First Published: 2013-01-21

 

Syrian government-in-exile: Not without Qatar’s money

 

Opposition postpones decision on forming government-in-exile as Khatib leaves to Qatar to secure promises of financial aid.

 

Middle East Online

Qatar has final say

BEIRUT - The Syrian opposition said on Monday it had postponed a decision on forming a government-in-exile at its meeting in Istanbul.

Sources at negotiations in Istanbul said that the head of Syria’s opposition coalition has flown to Qatar to secure promises of financial aid for a transitional government.

“It seems that there won’t be a government unless Sheikh Moaz al-Khatib comes back from Qatar with enough to convince enough members of the coalition that any government they set up will be viable,” said one coalition member who declined to be identified.

“There is agreement on the need to establish a transitional government but the majority opinion favors not to form it now without secure areas to operate in and enough international support and guarantees for direct recognition,” coalition member Ahmad Ramadan said.

“Otherwise the government will be born paralyzed,” he added.

The Muslim Brotherhood, the primary organized force in the Syrian opposition, has made it clear it does not favor a government at present.

But opposition sources said the Brotherhood could change its mind if regional powers, especially Turkey, Qatar and other Gulf states, throw their support behind the project.

“Between the military effort and humanitarian and administration needs, a transitional government needs up to $40 million a day to operate. There is no point creating a government that cannot meet the aspirations of the revolt,” another source said.

The Syrian opposotion also says that it needs guarantees of support from dissident forces on the ground.

The Syrian National Council (SNC), a key component of the opposition, said the meeting held on Sunday formed a five-member panel to consult with the rebel Free Syrian Army, and other concerned parties on the issue.

"After studying the proposals and after deliberation on the question of creating an interim government, we decided to set up a five-member committee tasked with consulting with the forces of the revolution, the Free Syrian Army and friendly countries," the council said.

The Syrian National Council is an influential member of the National Coalition, which was set up in Doha in November in a bid to unify opposition forces fighting President Bashar al-Assad's regime.

Since it was formed, the National Coalition has been recognised by scores of states and organisations as the sole legitimate representative of the Syrian people.

Syria's 22-month revolt has been racked by political schisms and unmet promises of financial and military aid by the international community, dissidents say.

The opposition said the five-member committee would also be tasked with exploring "the extent of (opposition and international) commitment in order for the work to be financially and politically feasible."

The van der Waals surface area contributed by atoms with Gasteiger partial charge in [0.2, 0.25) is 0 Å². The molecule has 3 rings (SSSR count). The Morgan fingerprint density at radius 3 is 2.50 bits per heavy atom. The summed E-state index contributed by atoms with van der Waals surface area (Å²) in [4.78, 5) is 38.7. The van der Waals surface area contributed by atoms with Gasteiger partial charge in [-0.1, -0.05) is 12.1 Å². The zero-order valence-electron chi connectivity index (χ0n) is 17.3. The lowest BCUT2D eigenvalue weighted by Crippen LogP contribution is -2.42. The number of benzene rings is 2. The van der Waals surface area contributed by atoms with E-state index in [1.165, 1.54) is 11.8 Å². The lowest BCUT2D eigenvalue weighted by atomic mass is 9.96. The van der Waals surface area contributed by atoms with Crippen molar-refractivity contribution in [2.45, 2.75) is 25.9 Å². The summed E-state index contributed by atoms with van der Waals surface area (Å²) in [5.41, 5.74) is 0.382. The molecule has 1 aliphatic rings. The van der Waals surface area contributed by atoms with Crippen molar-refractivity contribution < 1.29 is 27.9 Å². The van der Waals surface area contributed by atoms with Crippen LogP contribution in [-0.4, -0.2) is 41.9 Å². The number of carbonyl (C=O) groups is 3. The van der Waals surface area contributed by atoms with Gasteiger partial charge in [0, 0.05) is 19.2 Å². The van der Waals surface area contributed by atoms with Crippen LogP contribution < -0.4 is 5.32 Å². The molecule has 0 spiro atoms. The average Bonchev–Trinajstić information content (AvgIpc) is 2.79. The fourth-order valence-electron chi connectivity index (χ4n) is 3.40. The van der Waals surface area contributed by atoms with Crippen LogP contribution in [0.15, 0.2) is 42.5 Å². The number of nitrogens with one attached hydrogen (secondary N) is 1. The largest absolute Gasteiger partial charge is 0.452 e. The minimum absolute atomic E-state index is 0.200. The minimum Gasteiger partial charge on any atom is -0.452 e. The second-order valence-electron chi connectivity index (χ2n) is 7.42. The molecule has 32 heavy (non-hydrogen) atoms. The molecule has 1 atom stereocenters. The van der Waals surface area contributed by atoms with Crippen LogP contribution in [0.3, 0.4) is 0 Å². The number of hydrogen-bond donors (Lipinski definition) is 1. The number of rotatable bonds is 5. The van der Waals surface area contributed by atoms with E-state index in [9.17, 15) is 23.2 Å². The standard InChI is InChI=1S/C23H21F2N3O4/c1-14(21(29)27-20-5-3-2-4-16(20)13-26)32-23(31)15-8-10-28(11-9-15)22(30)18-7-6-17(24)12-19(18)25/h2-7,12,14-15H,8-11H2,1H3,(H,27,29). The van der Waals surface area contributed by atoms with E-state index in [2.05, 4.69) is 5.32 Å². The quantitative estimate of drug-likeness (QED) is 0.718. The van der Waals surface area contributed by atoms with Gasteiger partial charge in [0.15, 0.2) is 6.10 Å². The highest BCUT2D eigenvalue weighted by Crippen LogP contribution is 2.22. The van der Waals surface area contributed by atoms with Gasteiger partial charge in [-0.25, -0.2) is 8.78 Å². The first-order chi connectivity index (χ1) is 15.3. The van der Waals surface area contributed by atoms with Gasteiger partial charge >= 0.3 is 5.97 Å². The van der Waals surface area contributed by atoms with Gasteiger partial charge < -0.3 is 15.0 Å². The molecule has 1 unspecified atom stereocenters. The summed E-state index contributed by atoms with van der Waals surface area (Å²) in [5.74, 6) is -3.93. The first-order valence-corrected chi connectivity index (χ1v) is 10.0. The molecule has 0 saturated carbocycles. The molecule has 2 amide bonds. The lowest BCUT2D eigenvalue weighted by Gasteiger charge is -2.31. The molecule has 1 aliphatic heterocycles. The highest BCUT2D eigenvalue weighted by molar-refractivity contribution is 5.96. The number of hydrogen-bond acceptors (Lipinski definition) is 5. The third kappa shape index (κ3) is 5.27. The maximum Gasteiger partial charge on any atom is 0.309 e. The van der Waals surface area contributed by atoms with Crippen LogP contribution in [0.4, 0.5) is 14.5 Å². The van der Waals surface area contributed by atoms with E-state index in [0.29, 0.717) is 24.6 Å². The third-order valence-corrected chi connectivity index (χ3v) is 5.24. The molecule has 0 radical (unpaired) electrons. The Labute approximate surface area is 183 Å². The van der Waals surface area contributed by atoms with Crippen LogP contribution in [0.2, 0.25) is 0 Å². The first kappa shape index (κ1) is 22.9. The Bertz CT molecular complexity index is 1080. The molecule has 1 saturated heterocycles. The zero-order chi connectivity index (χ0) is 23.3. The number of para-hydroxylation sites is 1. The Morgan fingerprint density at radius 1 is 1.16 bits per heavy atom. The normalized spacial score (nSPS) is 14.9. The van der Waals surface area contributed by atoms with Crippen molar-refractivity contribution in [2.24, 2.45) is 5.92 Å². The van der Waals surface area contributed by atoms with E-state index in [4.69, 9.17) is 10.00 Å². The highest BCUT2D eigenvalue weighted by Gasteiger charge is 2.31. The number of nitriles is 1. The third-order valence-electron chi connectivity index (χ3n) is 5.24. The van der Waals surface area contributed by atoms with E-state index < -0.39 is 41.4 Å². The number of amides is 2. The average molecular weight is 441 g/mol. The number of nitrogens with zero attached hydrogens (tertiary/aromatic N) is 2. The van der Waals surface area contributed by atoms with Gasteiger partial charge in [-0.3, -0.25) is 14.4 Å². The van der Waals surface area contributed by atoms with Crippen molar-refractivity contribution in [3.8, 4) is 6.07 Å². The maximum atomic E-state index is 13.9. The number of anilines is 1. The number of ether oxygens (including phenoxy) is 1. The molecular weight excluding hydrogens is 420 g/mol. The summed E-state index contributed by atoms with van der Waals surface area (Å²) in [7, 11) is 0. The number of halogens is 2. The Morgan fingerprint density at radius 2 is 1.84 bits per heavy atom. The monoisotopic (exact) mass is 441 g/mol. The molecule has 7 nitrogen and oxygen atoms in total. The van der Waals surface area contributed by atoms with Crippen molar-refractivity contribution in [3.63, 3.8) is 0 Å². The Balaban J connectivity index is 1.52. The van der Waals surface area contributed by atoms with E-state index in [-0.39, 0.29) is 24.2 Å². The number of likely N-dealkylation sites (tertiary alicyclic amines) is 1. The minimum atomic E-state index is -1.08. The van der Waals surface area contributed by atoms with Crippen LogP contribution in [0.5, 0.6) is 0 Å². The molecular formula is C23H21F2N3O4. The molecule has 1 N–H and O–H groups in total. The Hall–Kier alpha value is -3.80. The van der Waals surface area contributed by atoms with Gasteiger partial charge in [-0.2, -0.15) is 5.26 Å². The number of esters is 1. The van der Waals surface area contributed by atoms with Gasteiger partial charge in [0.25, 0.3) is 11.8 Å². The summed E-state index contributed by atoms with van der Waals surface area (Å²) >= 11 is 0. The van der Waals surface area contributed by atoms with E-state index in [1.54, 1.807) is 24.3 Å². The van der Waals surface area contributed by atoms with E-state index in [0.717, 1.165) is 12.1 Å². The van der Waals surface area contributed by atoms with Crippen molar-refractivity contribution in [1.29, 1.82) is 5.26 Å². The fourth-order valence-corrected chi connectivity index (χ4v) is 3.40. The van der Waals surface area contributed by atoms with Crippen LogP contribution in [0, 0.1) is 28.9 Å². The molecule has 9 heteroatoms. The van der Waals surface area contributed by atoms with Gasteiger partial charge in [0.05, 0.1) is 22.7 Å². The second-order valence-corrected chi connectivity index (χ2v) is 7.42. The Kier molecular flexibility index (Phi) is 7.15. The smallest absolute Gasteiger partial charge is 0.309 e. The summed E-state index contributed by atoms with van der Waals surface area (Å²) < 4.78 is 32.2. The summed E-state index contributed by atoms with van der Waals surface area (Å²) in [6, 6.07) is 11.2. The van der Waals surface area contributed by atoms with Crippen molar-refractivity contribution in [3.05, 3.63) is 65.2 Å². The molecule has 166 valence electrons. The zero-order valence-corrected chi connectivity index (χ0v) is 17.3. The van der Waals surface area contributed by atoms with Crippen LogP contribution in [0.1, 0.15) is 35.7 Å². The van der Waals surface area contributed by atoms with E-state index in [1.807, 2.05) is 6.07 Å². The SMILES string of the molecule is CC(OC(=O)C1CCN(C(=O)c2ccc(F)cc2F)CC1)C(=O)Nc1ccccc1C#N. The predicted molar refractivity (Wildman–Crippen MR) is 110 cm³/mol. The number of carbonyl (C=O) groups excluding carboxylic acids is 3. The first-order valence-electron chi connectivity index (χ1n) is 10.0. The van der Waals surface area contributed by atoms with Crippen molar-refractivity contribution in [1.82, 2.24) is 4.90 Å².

The panel includes, among others, National Coalition chief Moaz al-Khatib, Syrian National Council head George Sabra and prominent Paris-based dissident, Burhan Ghalioun.

The opposition is due to meet again on January 28 in Paris, along with representatives of some 20 countries that back the revolt against Assad.

More than 60,000 people have been killed so far in the conflict that erupted in March 2011, according to United Nations figures.

 

Ansar al-Sharia denies killing of Abu Iyadh in US air strike

Egypt President in Sinai after jihadist attacks on security forces

No guarantee of success as Iran nuclear talks inch closer to lasting deal

Yemen Huthi rebels ‘attack’ various areas in Saudi Arabia

Iraq Christians train for jihad against IS

Hezbollah backs Syria in major assault on border city

Lawlessness in Libya poses real danger for Tunisia

Egypt ‘in state of war’ on second anniversary of Islamist ouster

Rockets from Sinai strike Israel

Palestinians arrest 100 Hamas members in West Bank

Erdogan inaugurates public mosque in palace

Islamists form alliance in battle for Aleppo

Top Tunisian jihadist reportedly killed by US strike in Libya

Emir attends joint Shiite, Sunni prayers in Kuwait

Hamas denies involvement in Sinai attacks

4 Qaeda suspects killed in US drone attack in Yemen

'Series of errors' behind Air Algerie crash in Mali

Ankara has no plans for imminent intervention in Syria

21 killed in clashes, strikes in Yemen's Aden

GCC states vow united stand against IS mosque bombings

Palestinians protest one year after teenager burned alive

Egypt vows to wipe out 'dens of terror'

Tunisia arrests eight in connection with beach massacre

Youth in Tunisia 'ripe for radicalisation'

UN sends mission to 'assess' South Sudan atrocities

Syria urges citizens to enlist

AQAP step up campaign to eradicate qat

British FM: 'No breakthrough yet' in Iran nuclear talks

UN imposes first sanctions on six South Sudan generals

Libya rival governments will not return to peace talks

Fighting rages in Yemen’s Aden

Egypt government adopts anti-terror law

Kurds warn Turkey against any ‘aggression’ in Syria

Kuwait makes DNA tests mandatory after suicide bombing

Kuwait parliament approves deficit budget on oil slide

Pro-Erdogan candidate becomes new speaker of Turkey parliament

‘War’ in Sinai Peninsula as clashes with ISIS fighters rage on

All 38 victims of Tunisia beach massacre identified

36 killed in wave of IS attack on Egyptian soldiers

Iran vs. Israel gets cartoon treatment

IAEA chief to fly to Iran for nuclear talks

Saudi prince pledges fortune to charity

Syria Kurds regain full control of Tal Abyad

Palestinian PM to make 'temporary' cabinet reshuffle

20 civilians killed in rebel fire on Yemen's Aden